Thanksgiving is less than a week away. However, with the pandemic resurgence hitting record numbers, and the CDC urging everyone to restrict holiday gatherings to only the people in your own home, most Americans are ready to throw in the towel on Turkey Day — and all the traditions that go along with it.
In the midst of all this chaos, however, one Thanksgiving tradition will stand: The White House Turkey Pardon! Although the details of the event haven’t been formally released to the public, a White House official confirmed to The Hill that the annual event will take place on Tuesday, November 24, in front of a much smaller, socially-distanced audience. In addition to requiring masks for anyone in attendance, which is a deviation from the usual White House protocol, anyone who will come in close contact with President Trump will be tested before the event.
As CNN notes, continuing with the annual turkey pardon “is somehow both comforting and unsettling,” as the US recorded more than 1 million COVID-19 cases over the last week, and nearly 250,000 deaths, according to the most recent numbers by the CDC. The lighthearted event will also be the first time the American people will see the President in an official capacity in 11 days; hopefully his presence and willingness to continue with the nostalgic tradition will offer some solace to an otherwise frazzled nation.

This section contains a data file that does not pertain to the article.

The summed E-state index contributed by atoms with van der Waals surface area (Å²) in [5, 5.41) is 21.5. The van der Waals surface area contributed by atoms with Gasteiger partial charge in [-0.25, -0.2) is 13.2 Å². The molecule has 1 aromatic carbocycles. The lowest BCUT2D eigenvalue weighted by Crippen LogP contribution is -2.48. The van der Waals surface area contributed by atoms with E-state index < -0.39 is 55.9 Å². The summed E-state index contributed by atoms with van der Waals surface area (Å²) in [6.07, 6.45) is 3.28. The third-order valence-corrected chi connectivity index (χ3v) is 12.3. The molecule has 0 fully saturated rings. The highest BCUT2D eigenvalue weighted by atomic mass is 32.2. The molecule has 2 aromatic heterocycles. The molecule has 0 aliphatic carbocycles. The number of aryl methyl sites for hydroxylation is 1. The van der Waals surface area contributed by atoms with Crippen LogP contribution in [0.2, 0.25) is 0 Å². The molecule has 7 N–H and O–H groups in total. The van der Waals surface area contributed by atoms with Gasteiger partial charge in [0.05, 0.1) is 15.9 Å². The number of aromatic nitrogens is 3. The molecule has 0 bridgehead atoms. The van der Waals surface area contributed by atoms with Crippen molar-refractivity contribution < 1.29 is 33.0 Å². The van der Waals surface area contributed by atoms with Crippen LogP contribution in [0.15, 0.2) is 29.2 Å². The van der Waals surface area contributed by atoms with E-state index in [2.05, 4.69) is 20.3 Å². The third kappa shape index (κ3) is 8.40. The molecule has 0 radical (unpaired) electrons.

The National Turkey Pardon tradition started in 1989 under President George H.W. Bush
According to USA Today, turkeys have been gifted to US presidents as early as the 1870s. However, the tradition of formally pardoning a turkey didn’t start until 1989. That’s when, instead of heading to the White House Thanksgiving table, the gifted turkey presented to President George H.W. Bush was pardoned, sparking the tradition that continues today.
This year’s lucky bird hails from Iowa, raised by Ron and Susie Kardel of Walcott. They will actually be sending two lucky turkeys to Washington: one will be named the official Thanksgiving Turkey, and the second will serve as an alternate. After the official pardon, both birds will live out their days at Iowa State University’s animal science farms, where the public can visit the famous fowl starting December 5th.
On its official website, The White House usually allows the public to vote for their favorite bird from the two sent to 1600 Pennsylvania Avenue, but the page hasn’t been updated to reflect this year’s event yet. Be sure to keep your eye out because it could be a fun family activity for a holiday which is decidedly different, and for many, a lot more somber than years past.
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